Sunday, July 30, 2006

Lawsuit against President Kieschnick on again

Some time ago, several pastors and congregations of the Synod brought suit against the Synodical President and the CCM claiming they had overstepped their bounds of authority violating not only our church consitution, but the laws of incorporation under which our church body was incorporated in the state of Missouri. The suit was supposedly settled in past months. But now, according to Reclaim News, the lawsuit is on again because some member of the Board of Directors are convinced these issues need resolution. Reclaim News approaches issues from a very right wing conservative approach, and its commentary reflects such, but usually the information content is factual. Reclaim is headed by Rev. Jack Cascione, a former LCMS pastor, who has a history of being at odds with the moderate and liberal elements of the LCMS. From the story it would appear the divide between the LCMS Board of Directors and the President and his CCM continue to grow. It is this editor's opinion that said divide reflects a divergence of two methodologies for synodical union. Either union based on common agreement in doctrine and practice (including a common understanding of where there is liberty for unique practice and where the practice should be common) or union based on agreement to disagree and practice as each congregation and pastor sees fit as long as two things are in place: 1. we are not disagreeable and 2. we do not criticize the Synod or claim that another's practice is in error when examined in light of Scripture and Confessions.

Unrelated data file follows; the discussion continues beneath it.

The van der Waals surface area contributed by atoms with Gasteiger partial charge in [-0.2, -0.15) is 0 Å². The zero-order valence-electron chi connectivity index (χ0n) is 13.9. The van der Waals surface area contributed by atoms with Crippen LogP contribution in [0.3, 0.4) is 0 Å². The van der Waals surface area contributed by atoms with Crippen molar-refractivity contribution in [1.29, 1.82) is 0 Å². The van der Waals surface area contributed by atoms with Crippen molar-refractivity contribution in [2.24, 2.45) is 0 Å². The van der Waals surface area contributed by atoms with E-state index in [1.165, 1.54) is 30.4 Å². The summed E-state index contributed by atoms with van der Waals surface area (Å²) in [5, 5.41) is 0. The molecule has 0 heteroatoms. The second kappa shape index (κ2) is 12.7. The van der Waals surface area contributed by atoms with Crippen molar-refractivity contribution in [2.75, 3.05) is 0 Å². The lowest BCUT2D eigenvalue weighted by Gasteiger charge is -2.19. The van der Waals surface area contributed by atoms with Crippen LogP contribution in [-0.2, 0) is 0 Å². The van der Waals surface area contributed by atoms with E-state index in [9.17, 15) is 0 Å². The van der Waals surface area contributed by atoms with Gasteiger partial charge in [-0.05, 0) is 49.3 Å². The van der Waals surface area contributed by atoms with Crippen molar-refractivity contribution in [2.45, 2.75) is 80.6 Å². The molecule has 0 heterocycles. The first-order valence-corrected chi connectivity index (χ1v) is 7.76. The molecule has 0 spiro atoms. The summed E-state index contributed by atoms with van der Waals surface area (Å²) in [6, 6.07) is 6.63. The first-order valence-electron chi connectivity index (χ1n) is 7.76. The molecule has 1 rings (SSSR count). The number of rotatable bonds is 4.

For what it is worth, this editor knows Rev. Balfour and believes him to be an honorable dedicated churchman whose heart is in the right place. A man who leads by service. He reflects the spirit of the late Dr. Barry who held that we should focus on two complimentary stresses in our church -- sharing the Gospel and making sure the Gospel we share and uphold is the true Gospel of Jesus Christ. If Rev. Balfour is taking such a drastic step, I would be very suspicious that something must be very amiss and in need of dramatic attention.

The story from Reclaim follows:
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July 29, 2006

"Four Directors Sue LCMS President Gerald Kieschnick"


Four Directors of the Lutheran Church-Missouri Synod, a church body of 2.5 million, have filed suit in the Circuit Court of St. Louis County Missouri against Synodical President, Dr. Gerald Kieschnick.

This is the first time in the history of American Lutheranism, (and perhaps any nation-wide American church body) that duly elected members of the Board of Directors have filed suit against their president.

The four plaintiffs are Rev. Edward Balfour, Elizabeth Fluegel, David Hawk, and Christian Preus who represent four of the current 13 board members. The seating of two more board members, by direction of the CCM, will now be suspended until the suit is settled.

Prior to the 2004 LCMS Convention, the LCMS Board of Directors purchased an opinion from Bryan Cave (a firm of more than 500 lawyers) stating that rulings by the LCMS Commission on Constitutional Matters (CCM) violate Missouri not-for-profit corporate law by claiming authority over the LCMS Board of Directors.

Missouri law states that ". . . all corporate powers shall be exercised by or under the authority, and the affairs of the corporation managed under the direction of, its board." Section 355.316

President Kieschnick's appointees on the CCM, after the 2001 Convention, decided that their rulings have authority over the LCMS Board of Directors (BOD). These rulings have resulted in the overthrow of LCMS government in a conspiracy perpetrated by the LCMS President, his appointees on the CCM, and the LCMS Council of District Presidents. The LCMS has more than 5 billion dollars in its pension, church extension, and foundation funds.